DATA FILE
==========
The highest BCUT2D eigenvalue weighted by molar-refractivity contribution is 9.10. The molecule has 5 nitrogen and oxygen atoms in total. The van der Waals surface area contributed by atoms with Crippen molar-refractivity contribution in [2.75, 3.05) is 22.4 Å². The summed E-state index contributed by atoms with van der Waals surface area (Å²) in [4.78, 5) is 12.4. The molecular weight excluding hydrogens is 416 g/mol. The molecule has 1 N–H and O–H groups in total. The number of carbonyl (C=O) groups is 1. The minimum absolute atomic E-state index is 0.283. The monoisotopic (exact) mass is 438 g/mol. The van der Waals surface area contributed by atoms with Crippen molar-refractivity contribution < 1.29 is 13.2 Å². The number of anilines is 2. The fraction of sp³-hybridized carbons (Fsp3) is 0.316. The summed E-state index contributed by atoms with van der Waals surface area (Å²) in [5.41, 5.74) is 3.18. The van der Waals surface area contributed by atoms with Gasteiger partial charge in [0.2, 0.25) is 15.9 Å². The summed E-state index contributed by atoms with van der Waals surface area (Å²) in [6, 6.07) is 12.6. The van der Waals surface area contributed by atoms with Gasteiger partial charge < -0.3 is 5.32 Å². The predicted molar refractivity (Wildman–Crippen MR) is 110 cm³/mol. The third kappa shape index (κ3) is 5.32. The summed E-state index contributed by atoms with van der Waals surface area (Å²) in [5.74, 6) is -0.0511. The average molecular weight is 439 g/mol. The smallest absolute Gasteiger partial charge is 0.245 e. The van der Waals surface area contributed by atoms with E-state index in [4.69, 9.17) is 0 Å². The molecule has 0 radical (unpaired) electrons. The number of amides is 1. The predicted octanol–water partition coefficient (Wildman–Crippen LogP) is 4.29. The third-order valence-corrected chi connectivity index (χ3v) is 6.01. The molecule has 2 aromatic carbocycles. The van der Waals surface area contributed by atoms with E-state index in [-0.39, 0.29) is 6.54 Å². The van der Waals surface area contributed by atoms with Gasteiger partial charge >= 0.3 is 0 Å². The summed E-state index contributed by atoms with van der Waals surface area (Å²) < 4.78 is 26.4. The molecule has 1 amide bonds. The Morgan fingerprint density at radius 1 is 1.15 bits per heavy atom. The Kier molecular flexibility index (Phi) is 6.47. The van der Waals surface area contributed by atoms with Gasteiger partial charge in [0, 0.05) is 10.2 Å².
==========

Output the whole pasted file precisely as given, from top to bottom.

The highest BCUT2D eigenvalue weighted by molar-refractivity contribution is 9.10. The molecule has 5 nitrogen and oxygen atoms in total. The van der Waals surface area contributed by atoms with Crippen molar-refractivity contribution in [2.75, 3.05) is 22.4 Å². The summed E-state index contributed by atoms with van der Waals surface area (Å²) in [4.78, 5) is 12.4. The molecular weight excluding hydrogens is 416 g/mol. The molecule has 1 N–H and O–H groups in total. The number of carbonyl (C=O) groups is 1. The minimum absolute atomic E-state index is 0.283. The monoisotopic (exact) mass is 438 g/mol. The van der Waals surface area contributed by atoms with Crippen molar-refractivity contribution < 1.29 is 13.2 Å². The number of anilines is 2. The fraction of sp³-hybridized carbons (Fsp3) is 0.316. The summed E-state index contributed by atoms with van der Waals surface area (Å²) in [5.41, 5.74) is 3.18. The van der Waals surface area contributed by atoms with Gasteiger partial charge in [0.2, 0.25) is 15.9 Å². The summed E-state index contributed by atoms with van der Waals surface area (Å²) in [6, 6.07) is 12.6. The van der Waals surface area contributed by atoms with Gasteiger partial charge < -0.3 is 5.32 Å². The predicted molar refractivity (Wildman–Crippen MR) is 110 cm³/mol. The third kappa shape index (κ3) is 5.32. The summed E-state index contributed by atoms with van der Waals surface area (Å²) in [5.74, 6) is -0.0511. The average molecular weight is 439 g/mol. The smallest absolute Gasteiger partial charge is 0.245 e. The van der Waals surface area contributed by atoms with E-state index in [4.69, 9.17) is 0 Å². The molecule has 0 radical (unpaired) electrons. The number of amides is 1. The predicted octanol–water partition coefficient (Wildman–Crippen LogP) is 4.29. The third-order valence-corrected chi connectivity index (χ3v) is 6.01. The molecule has 2 aromatic carbocycles. The van der Waals surface area contributed by atoms with E-state index in [-0.39, 0.29) is 6.54 Å². The van der Waals surface area contributed by atoms with Gasteiger partial charge >= 0.3 is 0 Å². The summed E-state index contributed by atoms with van der Waals surface area (Å²) < 4.78 is 26.4. The molecule has 1 amide bonds. The Morgan fingerprint density at radius 1 is 1.15 bits per heavy atom. The Kier molecular flexibility index (Phi) is 6.47. The van der Waals surface area contributed by atoms with Gasteiger partial charge in [0, 0.05) is 10.2 Å².